Dushan Zarić: We want guests to leave with a bigger smile than when they arrived

Dushan Zarić is an Owner and Co-Founder of Employees Only, the incredible global bar group which has operated venues in Los Angeles, New York, Singapore, Sydney, Hong Kong and Miami.

It is an iconic group, and speaking to the Living Proof podcast recently, Zarić spoke about how he and fellow co-founders, Henry Lefarge, Igor Hadzismajlovic, Jason Kosmas, and Bill Gilroy, have developed the ethos and the culture to help Employees Only become so successful.

“I wish I knew the formula, if I knew the formula I would share it with everyone, because it’s important that our guests get to experience something is extraordinary: it’s a human experience, an emotional experience when you go to a hospitality venue,” Zarić said.

“We are living in a time where the quality of products available for bars and restaurants to serve is very balanced, so focusing more on that human experience that your guests have, especially in these times, is crucial if you want to go to the next level.”

He added: “When we opened Employees Only, we came from that background and we all had the fortune to work our way up through the industry, learning gathering experience seeing what does or doesn’t work. We understood that the most important thing about a hospitality outlet is its staff, the staff are the people who will provide guests with that human experience. And we do everything we can to facilitate them and encourage them.”

In explaining that concept of encouraging staff and developing them, Zarić told Living Proof that Employees Only New York has one of the lowest staff turnovers in the industry, because staff want to stay and be part of something special.

“One area where I do think people are making mistakes is they are hiring staff rather than building teams,” he said.

“Hiring staff is important, but it is just the beginning of grooming these people and making them believe in what you believe in as an operator. For me the most important thing has always been that our guests leave with a little bit of a bigger smile than they had when they came in. How to go about that, how to achieve that is a life-long experience that we are all still learning.

“We want you to make mistakes. If you don’t make mistakes there is no opportunity for us to see where you lack certain abilities and how we can help you to develop them. Also there is no chance for you to build confidence and feel that you are safe and you have support.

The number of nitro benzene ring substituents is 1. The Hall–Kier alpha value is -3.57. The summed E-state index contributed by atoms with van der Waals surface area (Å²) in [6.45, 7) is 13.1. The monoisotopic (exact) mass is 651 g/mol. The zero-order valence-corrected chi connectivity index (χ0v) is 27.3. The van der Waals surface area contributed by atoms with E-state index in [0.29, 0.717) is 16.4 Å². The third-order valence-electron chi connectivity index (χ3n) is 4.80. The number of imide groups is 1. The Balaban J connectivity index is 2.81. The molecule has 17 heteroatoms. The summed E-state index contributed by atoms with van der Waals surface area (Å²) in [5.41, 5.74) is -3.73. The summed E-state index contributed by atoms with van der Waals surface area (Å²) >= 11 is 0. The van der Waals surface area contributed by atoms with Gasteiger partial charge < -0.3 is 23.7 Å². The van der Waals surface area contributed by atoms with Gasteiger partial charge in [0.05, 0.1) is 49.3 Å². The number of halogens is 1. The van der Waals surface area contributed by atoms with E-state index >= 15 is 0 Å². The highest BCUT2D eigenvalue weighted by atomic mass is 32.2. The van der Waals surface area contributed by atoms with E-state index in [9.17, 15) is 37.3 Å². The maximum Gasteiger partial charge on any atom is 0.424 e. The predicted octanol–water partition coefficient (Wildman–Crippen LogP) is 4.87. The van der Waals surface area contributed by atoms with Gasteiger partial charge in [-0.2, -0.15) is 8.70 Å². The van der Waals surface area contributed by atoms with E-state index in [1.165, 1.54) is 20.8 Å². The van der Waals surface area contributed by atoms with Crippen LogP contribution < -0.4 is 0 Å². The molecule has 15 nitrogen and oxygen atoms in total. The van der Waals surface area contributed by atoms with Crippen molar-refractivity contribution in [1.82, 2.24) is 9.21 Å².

I encourage everybody to take responsibility and run with it. If you make a mistake – so what? It’s not a big deal, we all make mistakes, I make mistakes to this day. As long as we are courageous enough to stand there, take responsibility, learn what we can and move on, feeling like we have support.

“That’s why Employees Only in New York has the lowest turnover of staff in the industry. People never leave because they feel supported and we do everything we can to encourage that. You have to remember that your staff, just like your guests are human beings with dreams, who suffer on various levels, they have likes and dislikes, and you have to trust your staff to represent you in front of your guests. The only way you can do that is showing it to them and helping them to trust you and believe in what you believe.”

And in terms of what makes the customers come back to venues again and again, he said: “Anybody can make a good burger or a good cocktail. That will not differentiate you from anybody else. What will differentiate you is how people feel – I emphasise feel because most of them are not even aware why they prefer a certain place. … when you distill it down, it’s basically because you feel comfortable in a place and you’re not rejected.

“I’ve had plenty of people who’ve worked with me whose attention was on developing a different career – some art or becoming something else. And that’s fine. But when you find yourself in a situation to be serving others, I think it’s important to ask oneself: ‘How curious that in my life, at this time, I’ve been given this opportunity to actually be of service. This is not just a job that provides me with some money. It is an opportunity for me to learn something about myself’.”

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